For the first time, scientists have measured the water content of samples from a distant asteroid.
That’s thanks to a successful mission by Japan’s Hayabusa space probe, which gathered 1,500 particles from an asteroid named Itokawa and brought them back to Earth. While Itokawa seems dusty and barren, the samples contained a water-rich mineral called pyroxene, according to CNN — and the scientists behind the research say the discovery supports the hypothesis that asteroid collisions delivered at least some of Earth’s water.
The Arizona State University astronomers behind the new research argue that water-enriched asteroids like Itokawa could be responsible for a large portion — as much as 50 percent — of Earth’s water in the new study, which was published in the journal Science Advances Wednesday.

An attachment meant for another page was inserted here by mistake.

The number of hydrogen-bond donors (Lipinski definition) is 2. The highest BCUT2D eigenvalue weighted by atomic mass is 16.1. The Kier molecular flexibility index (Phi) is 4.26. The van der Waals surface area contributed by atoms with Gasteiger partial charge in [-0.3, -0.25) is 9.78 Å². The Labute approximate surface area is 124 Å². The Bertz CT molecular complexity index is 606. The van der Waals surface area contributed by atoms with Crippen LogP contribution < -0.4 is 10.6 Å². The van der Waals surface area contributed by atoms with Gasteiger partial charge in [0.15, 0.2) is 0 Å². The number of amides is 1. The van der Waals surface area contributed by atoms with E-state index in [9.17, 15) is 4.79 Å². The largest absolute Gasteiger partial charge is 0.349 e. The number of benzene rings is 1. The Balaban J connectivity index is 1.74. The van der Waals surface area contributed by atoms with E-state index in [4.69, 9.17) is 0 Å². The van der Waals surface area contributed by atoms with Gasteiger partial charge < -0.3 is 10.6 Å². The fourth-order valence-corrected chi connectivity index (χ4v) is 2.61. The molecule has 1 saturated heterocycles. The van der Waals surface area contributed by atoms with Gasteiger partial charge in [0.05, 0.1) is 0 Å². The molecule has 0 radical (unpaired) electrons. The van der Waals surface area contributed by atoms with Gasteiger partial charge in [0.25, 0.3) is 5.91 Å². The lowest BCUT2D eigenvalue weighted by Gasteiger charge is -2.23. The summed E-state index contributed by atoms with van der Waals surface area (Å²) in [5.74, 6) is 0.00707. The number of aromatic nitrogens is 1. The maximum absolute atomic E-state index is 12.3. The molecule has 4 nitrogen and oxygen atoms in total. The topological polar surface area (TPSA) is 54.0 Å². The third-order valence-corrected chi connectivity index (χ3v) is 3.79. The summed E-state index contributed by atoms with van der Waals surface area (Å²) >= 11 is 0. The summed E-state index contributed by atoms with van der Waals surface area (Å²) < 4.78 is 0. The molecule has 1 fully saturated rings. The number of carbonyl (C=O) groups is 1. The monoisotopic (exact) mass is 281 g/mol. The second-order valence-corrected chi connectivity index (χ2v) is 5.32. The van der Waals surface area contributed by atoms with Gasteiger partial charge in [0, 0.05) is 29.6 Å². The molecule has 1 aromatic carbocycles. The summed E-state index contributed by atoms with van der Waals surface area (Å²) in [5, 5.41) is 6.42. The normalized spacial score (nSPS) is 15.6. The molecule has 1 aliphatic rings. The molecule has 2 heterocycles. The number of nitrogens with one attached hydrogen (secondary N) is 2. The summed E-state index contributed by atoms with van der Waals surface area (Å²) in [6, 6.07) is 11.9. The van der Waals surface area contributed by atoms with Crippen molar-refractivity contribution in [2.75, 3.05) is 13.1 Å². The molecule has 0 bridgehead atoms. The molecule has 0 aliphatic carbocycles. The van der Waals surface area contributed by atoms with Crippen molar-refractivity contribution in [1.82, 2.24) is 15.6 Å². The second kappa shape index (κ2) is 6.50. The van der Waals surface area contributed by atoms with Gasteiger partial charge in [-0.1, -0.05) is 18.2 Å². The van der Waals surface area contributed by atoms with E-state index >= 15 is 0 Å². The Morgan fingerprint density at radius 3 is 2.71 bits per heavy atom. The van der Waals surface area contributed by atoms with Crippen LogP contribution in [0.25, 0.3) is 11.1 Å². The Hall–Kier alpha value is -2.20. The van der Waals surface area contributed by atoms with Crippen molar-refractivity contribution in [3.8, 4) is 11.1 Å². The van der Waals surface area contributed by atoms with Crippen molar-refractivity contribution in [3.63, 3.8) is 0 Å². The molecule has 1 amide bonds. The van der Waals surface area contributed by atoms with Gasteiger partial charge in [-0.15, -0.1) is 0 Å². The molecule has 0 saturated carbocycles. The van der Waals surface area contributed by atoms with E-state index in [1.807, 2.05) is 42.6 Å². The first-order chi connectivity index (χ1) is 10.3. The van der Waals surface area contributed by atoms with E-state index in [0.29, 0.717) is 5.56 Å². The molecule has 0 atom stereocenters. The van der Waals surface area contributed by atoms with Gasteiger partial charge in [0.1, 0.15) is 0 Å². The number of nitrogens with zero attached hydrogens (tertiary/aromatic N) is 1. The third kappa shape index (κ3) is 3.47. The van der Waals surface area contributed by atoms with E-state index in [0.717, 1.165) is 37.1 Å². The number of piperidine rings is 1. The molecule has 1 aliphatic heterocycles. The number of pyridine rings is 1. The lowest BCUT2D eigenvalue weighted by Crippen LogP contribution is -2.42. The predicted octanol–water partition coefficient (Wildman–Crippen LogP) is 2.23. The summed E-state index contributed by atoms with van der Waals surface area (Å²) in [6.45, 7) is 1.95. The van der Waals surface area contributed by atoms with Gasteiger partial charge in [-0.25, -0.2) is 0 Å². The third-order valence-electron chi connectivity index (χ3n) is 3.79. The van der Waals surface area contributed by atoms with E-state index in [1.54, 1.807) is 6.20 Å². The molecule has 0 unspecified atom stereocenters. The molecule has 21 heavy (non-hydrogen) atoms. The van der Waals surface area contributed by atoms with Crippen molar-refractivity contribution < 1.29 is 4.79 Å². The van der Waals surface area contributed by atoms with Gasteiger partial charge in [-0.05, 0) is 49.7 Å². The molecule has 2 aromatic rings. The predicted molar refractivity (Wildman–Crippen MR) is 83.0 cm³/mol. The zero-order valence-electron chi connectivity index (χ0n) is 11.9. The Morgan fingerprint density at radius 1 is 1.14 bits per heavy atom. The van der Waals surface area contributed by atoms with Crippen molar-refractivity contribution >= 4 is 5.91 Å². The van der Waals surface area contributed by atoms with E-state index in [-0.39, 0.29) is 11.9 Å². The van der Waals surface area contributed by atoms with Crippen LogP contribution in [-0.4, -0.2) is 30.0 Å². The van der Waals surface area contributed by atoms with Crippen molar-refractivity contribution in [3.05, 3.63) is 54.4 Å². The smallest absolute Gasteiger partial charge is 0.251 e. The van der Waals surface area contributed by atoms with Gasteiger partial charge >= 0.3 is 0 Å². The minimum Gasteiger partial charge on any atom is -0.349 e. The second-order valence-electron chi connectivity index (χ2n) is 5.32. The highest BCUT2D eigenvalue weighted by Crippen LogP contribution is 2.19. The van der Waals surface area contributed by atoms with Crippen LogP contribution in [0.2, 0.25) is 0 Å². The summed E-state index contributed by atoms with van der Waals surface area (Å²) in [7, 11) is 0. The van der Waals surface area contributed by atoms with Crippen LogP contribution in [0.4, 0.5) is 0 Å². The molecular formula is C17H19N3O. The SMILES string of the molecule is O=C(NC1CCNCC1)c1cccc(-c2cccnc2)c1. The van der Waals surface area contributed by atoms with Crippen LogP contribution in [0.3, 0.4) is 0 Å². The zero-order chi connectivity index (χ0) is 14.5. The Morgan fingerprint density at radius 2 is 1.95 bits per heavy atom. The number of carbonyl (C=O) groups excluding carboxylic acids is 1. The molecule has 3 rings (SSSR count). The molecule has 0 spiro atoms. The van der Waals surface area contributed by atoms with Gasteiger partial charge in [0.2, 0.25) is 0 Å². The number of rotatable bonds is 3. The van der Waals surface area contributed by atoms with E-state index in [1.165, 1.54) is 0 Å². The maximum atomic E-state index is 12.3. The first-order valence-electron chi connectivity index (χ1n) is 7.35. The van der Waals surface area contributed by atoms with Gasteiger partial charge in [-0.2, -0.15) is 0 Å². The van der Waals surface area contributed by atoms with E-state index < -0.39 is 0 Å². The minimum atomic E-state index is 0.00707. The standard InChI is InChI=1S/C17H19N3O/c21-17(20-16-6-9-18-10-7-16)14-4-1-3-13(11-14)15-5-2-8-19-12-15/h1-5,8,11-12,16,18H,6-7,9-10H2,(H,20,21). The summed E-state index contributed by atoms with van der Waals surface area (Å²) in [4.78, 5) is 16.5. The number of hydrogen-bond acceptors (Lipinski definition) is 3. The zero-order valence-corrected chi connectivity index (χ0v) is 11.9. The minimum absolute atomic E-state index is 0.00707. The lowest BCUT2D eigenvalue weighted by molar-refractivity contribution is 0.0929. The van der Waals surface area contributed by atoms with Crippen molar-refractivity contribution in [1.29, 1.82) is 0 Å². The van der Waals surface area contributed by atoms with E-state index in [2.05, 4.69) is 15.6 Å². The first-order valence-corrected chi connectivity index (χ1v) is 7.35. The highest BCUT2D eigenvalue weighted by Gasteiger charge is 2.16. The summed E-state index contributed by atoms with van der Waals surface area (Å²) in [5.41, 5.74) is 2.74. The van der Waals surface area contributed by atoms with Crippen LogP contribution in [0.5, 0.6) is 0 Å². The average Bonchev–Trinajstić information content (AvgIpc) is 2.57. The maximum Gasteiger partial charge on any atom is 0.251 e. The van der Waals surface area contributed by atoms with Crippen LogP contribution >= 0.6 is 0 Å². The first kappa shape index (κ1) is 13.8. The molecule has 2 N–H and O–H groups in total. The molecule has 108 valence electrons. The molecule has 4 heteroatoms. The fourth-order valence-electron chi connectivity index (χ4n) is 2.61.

“That makes these asteroids high-priority targets for exploration,” researcher Maitrayee Bose told CNN, going to on argue that scientists should continue gathering samples from space rocks in a bid to better understand where they came from and how they formed.
“Sample-return missions are mandatory if we really want to do an in-depth study of planetary objects,” Bose told CNN. “The Hayabusa mission to Itokawa has expanded our knowledge of the volatile contents of the bodies that helped form Earth. It would not be surprising if a similar mechanism of water production is common for rocky exoplanets around other stars.”
READ MORE: Water found in samples from the surface of an asteroid [CNN]
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